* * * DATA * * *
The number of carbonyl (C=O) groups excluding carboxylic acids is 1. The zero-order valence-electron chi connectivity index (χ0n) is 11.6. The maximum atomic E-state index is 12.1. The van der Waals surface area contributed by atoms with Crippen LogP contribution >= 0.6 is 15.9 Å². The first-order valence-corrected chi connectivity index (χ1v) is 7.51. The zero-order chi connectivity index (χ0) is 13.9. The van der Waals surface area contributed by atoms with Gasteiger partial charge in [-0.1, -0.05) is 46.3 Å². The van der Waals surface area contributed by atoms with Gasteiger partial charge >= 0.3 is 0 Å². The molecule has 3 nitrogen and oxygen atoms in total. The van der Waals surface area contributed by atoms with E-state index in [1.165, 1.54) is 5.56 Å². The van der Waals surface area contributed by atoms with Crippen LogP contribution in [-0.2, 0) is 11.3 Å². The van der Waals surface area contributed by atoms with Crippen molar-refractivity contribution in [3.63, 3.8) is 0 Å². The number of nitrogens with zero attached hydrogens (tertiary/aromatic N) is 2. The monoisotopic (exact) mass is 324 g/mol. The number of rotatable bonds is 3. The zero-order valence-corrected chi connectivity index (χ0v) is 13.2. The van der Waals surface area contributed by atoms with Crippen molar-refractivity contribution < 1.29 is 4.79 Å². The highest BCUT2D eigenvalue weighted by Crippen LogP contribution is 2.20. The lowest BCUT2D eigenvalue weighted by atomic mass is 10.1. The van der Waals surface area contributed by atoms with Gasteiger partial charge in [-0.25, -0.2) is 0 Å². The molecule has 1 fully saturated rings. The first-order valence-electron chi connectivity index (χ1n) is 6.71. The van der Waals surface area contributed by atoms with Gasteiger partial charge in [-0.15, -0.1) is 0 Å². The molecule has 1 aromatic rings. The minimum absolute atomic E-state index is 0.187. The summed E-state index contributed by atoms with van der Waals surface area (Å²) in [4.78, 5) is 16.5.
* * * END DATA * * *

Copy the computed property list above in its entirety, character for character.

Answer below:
The number of carbonyl (C=O) groups excluding carboxylic acids is 1. The zero-order valence-electron chi connectivity index (χ0n) is 11.6. The maximum atomic E-state index is 12.1. The van der Waals surface area contributed by atoms with Crippen LogP contribution >= 0.6 is 15.9 Å². The first-order valence-corrected chi connectivity index (χ1v) is 7.51. The zero-order chi connectivity index (χ0) is 13.9. The van der Waals surface area contributed by atoms with Gasteiger partial charge in [-0.1, -0.05) is 46.3 Å². The van der Waals surface area contributed by atoms with Gasteiger partial charge >= 0.3 is 0 Å². The molecule has 3 nitrogen and oxygen atoms in total. The van der Waals surface area contributed by atoms with E-state index in [1.165, 1.54) is 5.56 Å². The van der Waals surface area contributed by atoms with Crippen LogP contribution in [-0.2, 0) is 11.3 Å². The van der Waals surface area contributed by atoms with Crippen molar-refractivity contribution in [3.63, 3.8) is 0 Å². The number of nitrogens with zero attached hydrogens (tertiary/aromatic N) is 2. The monoisotopic (exact) mass is 324 g/mol. The number of rotatable bonds is 3. The zero-order valence-corrected chi connectivity index (χ0v) is 13.2. The van der Waals surface area contributed by atoms with Crippen molar-refractivity contribution < 1.29 is 4.79 Å². The highest BCUT2D eigenvalue weighted by Crippen LogP contribution is 2.20. The lowest BCUT2D eigenvalue weighted by atomic mass is 10.1. The van der Waals surface area contributed by atoms with Gasteiger partial charge in [-0.25, -0.2) is 0 Å². The molecule has 1 fully saturated rings. The first-order valence-electron chi connectivity index (χ1n) is 6.71. The van der Waals surface area contributed by atoms with Gasteiger partial charge in [-0.15, -0.1) is 0 Å². The molecule has 1 aromatic rings. The minimum absolute atomic E-state index is 0.187. The summed E-state index contributed by atoms with van der Waals surface area (Å²) in [4.78, 5) is 16.5.